By Natalie O’Driscoll. Photography Simone Gorman-Clark.
Filipino-Australian lawyer, writer and magazine owner Roselle Tenefrancia spent the early part of her career trying to make the world a better place by defending human rights and the environment. Now she’s doing it dinner by dinner.
Growing up in her Catholic Girl’s School in Manila, Roselle probably couldn’t have imagined her life today: living in Australia, married to an Australian, running a boating magazine on the Gold Coast and running pot luck dinners for people from diverse backgrounds. As a matter of fact, she wanted to be a journalist.
The kind of high end metro Manila environment that Roselle was raised in was highly Americanised. Roselle and her peers spoke American English in every class at school except for Filipino class. She still speaks with something of an American accent. As is the case in many countries, the exclusive nature of the Catholic school spoke to status, and the quality of education received.
“It was a very sheltered life,” remembers Roselle. “But still we were taught to think for ourselves, and to do things around the house, like connecting wiring. We learned things without any gender stereotypes. We learned how to take care of our baby sister; she was born when I was ten years old.”
Roselle’s father was obsessed with Reader’s Digest, and had the whole catalogue. The kids would get to choose which book they wanted to read, and loved it. Roselle’s love of reading and writing grew. But by the time she went to one of the best universities in the country, she hit a roadblock.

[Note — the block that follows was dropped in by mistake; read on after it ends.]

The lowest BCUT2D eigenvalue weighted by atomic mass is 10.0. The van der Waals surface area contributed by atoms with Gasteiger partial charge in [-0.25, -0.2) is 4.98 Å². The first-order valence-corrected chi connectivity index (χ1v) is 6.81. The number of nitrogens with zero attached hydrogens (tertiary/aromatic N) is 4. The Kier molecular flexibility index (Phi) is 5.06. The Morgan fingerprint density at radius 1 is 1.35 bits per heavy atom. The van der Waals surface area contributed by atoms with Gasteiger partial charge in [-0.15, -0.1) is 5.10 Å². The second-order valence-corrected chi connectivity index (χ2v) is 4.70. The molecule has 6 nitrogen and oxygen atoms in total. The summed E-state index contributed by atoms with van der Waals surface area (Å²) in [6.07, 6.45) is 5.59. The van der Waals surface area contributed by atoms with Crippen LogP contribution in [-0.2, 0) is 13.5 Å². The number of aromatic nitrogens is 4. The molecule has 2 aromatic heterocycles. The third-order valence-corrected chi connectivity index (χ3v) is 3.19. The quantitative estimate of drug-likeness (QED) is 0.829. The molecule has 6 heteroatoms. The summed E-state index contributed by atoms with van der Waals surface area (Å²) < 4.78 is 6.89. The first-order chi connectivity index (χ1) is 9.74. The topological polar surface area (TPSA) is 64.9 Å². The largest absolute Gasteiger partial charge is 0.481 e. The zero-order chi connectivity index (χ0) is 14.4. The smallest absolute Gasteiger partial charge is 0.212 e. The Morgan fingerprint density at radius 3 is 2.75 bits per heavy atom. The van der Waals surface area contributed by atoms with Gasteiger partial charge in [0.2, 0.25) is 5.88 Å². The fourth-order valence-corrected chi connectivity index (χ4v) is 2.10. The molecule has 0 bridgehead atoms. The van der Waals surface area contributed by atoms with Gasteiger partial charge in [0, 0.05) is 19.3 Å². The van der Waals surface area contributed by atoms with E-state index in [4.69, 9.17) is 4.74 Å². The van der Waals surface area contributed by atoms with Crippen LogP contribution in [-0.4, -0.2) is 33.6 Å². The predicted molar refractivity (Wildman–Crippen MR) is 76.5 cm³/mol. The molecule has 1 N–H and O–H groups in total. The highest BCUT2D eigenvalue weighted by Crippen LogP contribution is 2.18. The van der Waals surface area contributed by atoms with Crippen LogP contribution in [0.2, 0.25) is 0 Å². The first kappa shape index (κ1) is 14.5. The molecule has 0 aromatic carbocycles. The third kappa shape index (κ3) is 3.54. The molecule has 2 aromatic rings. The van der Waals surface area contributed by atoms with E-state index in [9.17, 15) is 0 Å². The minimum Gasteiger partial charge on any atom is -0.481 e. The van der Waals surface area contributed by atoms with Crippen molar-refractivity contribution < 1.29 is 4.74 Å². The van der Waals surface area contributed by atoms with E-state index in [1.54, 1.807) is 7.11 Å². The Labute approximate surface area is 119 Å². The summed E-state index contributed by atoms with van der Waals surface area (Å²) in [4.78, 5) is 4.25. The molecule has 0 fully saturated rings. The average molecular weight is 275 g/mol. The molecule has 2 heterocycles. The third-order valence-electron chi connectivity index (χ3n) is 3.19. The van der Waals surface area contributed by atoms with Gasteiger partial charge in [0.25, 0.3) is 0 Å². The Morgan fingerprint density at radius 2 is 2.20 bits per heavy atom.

“In uni my writing teacher wasn’t encouraging me,” she recalls. “So I thought I’d become a lawyer instead.”
Immediately Roselle was exposed to human rights lawyering, Indigenous people’s rights, human rights and farmer’s rights.
“And it occurred to me that this was my way and what I wanted to do. Plus I’d get to travel a lot,” she laughs.
“When I passed the bar I immediately decided that I should go straight to something that’s about the community, so I worked with my friend who is in the Department of Social Welfare in the Philippines. On the side I was doing research and volunteering.
The government was Roselle’s first stop, even though all of her friends were following the money into corporate law.
“A friend said to me ‘I know you, and if a senior partner tells you to do something that you obviously don’t agree with, would you still do it, or would you say no?’
“I said ‘no, I won’t do it’.” My friend knew that what’s my answer would be. I knew I wasn’t for a law firm.”
Roselle entered into legal aid.
“In the Philippines, you can to ask any type of assistance,” she says.